Victim blaming also sounds familiar because it is the view of offenders. According to the criminological theory known as techniques of neutralization , delinquents frequently disparage their intended targets as having negative traits (“He was asking for it,” or “They are a bunch of crooks themselves”). In extreme cases, youthful offenders believe the suffering they inflict is retaliatory justice that merits praise (“We deserve a medal for doing that”). Their consciences would burden them with pangs of guilt if they saw these same incidents in a more conventional way (see Sykes and Matza, 1957; and also Schwendinger and Schwendinger, 1967). Those offenders who are devoid of empathy and pity are so desensitized that they do not feel the guilt, shame, remorse, or moral inhibitions that otherwise would constrain their behavior. By derogating and denigrating the targets of their stealing or violence, juvenile delinquents or adult criminals can validate their hurtful acts as justifiable. Outbursts of stark cruelty and savagery become possible when the injured party is viewed as worthless, less than human, an appropriate object for venting hostility and aggression, or an outcast deserving mistreatment (Fattah, 1976, 1979).
Defense attorneys may persuasively articulate the victim-blaming views of their clients, especially in high-profile murder cases. A “trash-the-reputation” (demonization of the deceased) approach, coupled with a “sympathy” (for the accused perpetrator) defense, might succeed in swaying a jury and securing an acquittal, or in convincing a judge to hand down a lesser sentence. For example, in cases where children slay their parents, the dead fathers and mothers may be pictured as callous abusers and perverse molesters, while their offspring are portrayed as defenseless objects of adult cruelty (see Estrich, 1993b; Hoffman, 1994).
What Is Victim Defending?
Victim defending rejects the premise that those who suffer are partly at fault, and it challenges the recommendation that those who were targeted must change their ways to avoid future incidents. First of all, victim blaming is criticized for overstating the extent to which careless habits, foolhardy actions, attention-grabbing behavior, and verbal instigation explains the genesis of an illegal act. Motivated offenders would have struck their chosen targets even if their victims had not made their tasks easier, called attention to themselves, or aroused angry reactions. Second, victim blaming is condemned for confusing the exception with the rule, thereby overestimating the actual proportion of cases in which blameworthy conduct took place. Shared responsibility is said to be unusual, not common. A few people’s mistakes don’t justify placing most victims’ attitudes and behaviors under a microscope, or under a cloud of suspicion. Third, exhorting people to be more cautious and vigilant is not an adequate solution. This advice is unrealistic because it overlooks the cultural imperatives and social conditions that largely shape the attitudes and behaviors of both parties in a conflict.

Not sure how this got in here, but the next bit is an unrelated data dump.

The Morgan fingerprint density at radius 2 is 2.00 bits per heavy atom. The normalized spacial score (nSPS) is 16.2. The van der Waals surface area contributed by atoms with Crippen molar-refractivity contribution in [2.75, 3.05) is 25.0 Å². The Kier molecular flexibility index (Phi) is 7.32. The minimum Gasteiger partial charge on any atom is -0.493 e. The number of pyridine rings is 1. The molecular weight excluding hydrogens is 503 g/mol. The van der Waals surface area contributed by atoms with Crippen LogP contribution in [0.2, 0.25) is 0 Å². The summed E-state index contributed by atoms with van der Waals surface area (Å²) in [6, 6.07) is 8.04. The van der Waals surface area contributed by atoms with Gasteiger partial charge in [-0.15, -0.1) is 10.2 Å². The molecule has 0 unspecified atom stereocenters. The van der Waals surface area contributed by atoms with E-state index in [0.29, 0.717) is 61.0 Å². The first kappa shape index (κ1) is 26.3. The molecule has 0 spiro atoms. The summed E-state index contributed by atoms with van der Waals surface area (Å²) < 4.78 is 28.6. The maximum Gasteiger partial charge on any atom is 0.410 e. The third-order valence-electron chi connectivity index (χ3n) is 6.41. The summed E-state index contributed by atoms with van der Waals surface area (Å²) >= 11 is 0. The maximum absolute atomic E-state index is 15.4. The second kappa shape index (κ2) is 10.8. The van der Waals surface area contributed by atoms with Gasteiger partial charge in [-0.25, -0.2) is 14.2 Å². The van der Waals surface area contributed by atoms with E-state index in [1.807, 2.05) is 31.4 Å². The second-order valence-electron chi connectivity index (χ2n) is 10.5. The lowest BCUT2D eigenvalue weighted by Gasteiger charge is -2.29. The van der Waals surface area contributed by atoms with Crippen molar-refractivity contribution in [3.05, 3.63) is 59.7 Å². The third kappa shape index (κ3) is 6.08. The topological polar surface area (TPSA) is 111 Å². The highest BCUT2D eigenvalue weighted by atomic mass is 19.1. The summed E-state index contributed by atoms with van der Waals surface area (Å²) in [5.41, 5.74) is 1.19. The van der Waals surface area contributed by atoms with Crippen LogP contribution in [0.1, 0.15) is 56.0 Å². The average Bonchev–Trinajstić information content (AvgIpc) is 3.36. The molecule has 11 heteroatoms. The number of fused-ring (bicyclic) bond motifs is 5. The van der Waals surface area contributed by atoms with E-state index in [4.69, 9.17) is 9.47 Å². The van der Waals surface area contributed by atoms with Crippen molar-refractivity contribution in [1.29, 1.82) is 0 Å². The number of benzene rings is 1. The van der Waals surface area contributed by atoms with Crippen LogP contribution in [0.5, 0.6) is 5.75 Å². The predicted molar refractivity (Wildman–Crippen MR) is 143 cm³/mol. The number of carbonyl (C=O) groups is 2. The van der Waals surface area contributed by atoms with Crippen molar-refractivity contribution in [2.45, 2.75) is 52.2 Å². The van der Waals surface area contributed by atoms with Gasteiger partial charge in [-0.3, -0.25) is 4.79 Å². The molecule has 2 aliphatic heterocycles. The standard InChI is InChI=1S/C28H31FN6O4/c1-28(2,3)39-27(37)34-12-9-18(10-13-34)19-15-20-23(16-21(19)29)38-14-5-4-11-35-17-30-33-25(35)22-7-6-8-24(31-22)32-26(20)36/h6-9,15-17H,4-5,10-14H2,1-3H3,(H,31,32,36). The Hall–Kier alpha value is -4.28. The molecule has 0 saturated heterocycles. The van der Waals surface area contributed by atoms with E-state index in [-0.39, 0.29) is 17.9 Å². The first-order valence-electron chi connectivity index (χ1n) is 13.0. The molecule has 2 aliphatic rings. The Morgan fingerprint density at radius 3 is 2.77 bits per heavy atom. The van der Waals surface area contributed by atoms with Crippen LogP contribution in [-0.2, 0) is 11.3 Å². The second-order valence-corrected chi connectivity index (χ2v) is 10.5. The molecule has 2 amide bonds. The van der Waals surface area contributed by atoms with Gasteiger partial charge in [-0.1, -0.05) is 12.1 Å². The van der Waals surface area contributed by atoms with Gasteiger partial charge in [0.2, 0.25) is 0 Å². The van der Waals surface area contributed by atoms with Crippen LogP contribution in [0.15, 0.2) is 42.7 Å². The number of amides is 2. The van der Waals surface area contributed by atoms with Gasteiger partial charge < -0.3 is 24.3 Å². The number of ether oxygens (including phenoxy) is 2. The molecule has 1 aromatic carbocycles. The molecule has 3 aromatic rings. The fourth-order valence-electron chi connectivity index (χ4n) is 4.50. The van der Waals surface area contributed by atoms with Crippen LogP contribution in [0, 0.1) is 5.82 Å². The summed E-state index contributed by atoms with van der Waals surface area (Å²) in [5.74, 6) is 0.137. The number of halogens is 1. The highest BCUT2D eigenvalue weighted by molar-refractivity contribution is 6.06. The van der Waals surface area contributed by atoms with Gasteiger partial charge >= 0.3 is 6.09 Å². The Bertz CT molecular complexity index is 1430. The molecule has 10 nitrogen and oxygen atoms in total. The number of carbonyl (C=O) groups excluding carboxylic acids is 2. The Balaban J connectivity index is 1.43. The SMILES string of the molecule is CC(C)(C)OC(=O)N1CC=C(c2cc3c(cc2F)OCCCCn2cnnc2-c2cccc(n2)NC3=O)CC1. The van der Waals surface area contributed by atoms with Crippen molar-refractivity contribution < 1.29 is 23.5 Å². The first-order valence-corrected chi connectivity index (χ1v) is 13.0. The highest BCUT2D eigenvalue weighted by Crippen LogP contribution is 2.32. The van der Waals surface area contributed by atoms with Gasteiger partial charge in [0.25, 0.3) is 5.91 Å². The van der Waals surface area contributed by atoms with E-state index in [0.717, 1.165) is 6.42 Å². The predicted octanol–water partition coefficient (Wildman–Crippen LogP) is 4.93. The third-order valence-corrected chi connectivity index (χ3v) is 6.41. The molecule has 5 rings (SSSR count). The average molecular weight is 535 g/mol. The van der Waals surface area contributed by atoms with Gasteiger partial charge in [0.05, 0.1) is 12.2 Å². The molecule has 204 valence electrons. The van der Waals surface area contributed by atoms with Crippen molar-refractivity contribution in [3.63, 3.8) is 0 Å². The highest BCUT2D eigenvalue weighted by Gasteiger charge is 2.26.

Victim defending is clear about what it opposes, but it is vague about what it supports. Two tendencies within victim defending can be distinguished concerning who or what is to be faulted. The first can be called offender blaming . Offender blaming removes the burden of responsibility from the backs of victims and restores it entirely onto the shoulders of lawbreakers, “where it belongs.” Victim defending coupled with offender blaming leads to a renewed focus on the perpetrator. The question once again becomes, “What is ‘wrong’ with the offender? How does he differ from the law-abiding majority?” If the answer is that the offender has physical defects or even genetic predispositions to act violently, then the sociobiological theories of criminology become the center of attention. If the offender is believed to suffer from mental illness, personality disorders, or other emotional problems, then the theories of forensic psychology are relevant. If the offender apparently is not different from law-abiding persons physically or mentally, and is said to have knowingly and intentionally chosen to prey upon others, then the explanations might center on the classical/rational choice/free-will and deterrence theories about pleasure and pain, benefits and costs, and the necessity of punishing those who decide to steal and rob.
But if all of these approaches provide unsatisfactory explanations for the behavior of criminals, then perhaps “system blaming” can generate some worthwhile insights.